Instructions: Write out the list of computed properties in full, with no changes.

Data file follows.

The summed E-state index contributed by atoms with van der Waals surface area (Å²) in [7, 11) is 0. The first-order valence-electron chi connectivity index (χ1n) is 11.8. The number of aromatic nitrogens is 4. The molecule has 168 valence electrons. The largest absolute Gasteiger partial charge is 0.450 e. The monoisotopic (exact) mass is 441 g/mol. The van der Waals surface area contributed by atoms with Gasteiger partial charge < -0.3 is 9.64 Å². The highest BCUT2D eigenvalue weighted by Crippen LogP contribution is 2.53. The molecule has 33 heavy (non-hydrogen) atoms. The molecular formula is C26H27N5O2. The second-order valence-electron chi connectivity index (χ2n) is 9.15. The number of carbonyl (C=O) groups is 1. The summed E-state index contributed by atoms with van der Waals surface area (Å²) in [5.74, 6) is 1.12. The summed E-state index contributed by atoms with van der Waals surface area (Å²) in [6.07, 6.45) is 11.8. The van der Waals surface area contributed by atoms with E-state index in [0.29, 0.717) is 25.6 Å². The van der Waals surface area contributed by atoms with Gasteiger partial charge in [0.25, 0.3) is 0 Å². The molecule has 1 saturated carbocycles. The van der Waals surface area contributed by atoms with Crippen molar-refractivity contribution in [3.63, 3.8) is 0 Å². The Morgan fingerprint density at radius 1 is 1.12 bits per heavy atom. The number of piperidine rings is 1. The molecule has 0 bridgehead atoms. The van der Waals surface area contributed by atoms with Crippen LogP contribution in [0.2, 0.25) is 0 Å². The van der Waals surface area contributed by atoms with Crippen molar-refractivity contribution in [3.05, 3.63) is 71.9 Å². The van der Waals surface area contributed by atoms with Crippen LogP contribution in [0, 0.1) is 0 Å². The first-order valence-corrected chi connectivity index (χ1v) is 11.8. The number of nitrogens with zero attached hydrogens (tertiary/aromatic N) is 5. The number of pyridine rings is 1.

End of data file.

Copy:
The summed E-state index contributed by atoms with van der Waals surface area (Å²) in [7, 11) is 0. The first-order valence-electron chi connectivity index (χ1n) is 11.8. The number of aromatic nitrogens is 4. The molecule has 168 valence electrons. The largest absolute Gasteiger partial charge is 0.450 e. The monoisotopic (exact) mass is 441 g/mol. The van der Waals surface area contributed by atoms with Gasteiger partial charge < -0.3 is 9.64 Å². The highest BCUT2D eigenvalue weighted by Crippen LogP contribution is 2.53. The molecule has 33 heavy (non-hydrogen) atoms. The molecular formula is C26H27N5O2. The second-order valence-electron chi connectivity index (χ2n) is 9.15. The number of carbonyl (C=O) groups is 1. The summed E-state index contributed by atoms with van der Waals surface area (Å²) in [5.74, 6) is 1.12. The summed E-state index contributed by atoms with van der Waals surface area (Å²) in [6.07, 6.45) is 11.8. The van der Waals surface area contributed by atoms with E-state index in [0.29, 0.717) is 25.6 Å². The van der Waals surface area contributed by atoms with Gasteiger partial charge in [0.25, 0.3) is 0 Å². The molecule has 1 saturated carbocycles. The van der Waals surface area contributed by atoms with Crippen molar-refractivity contribution in [3.63, 3.8) is 0 Å². The Morgan fingerprint density at radius 1 is 1.12 bits per heavy atom. The number of piperidine rings is 1. The molecule has 0 bridgehead atoms. The van der Waals surface area contributed by atoms with Crippen LogP contribution in [0.2, 0.25) is 0 Å². The van der Waals surface area contributed by atoms with Crippen molar-refractivity contribution in [3.05, 3.63) is 71.9 Å². The van der Waals surface area contributed by atoms with Crippen LogP contribution in [0, 0.1) is 0 Å². The first-order valence-corrected chi connectivity index (χ1v) is 11.8. The number of nitrogens with zero attached hydrogens (tertiary/aromatic N) is 5. The number of pyridine rings is 1.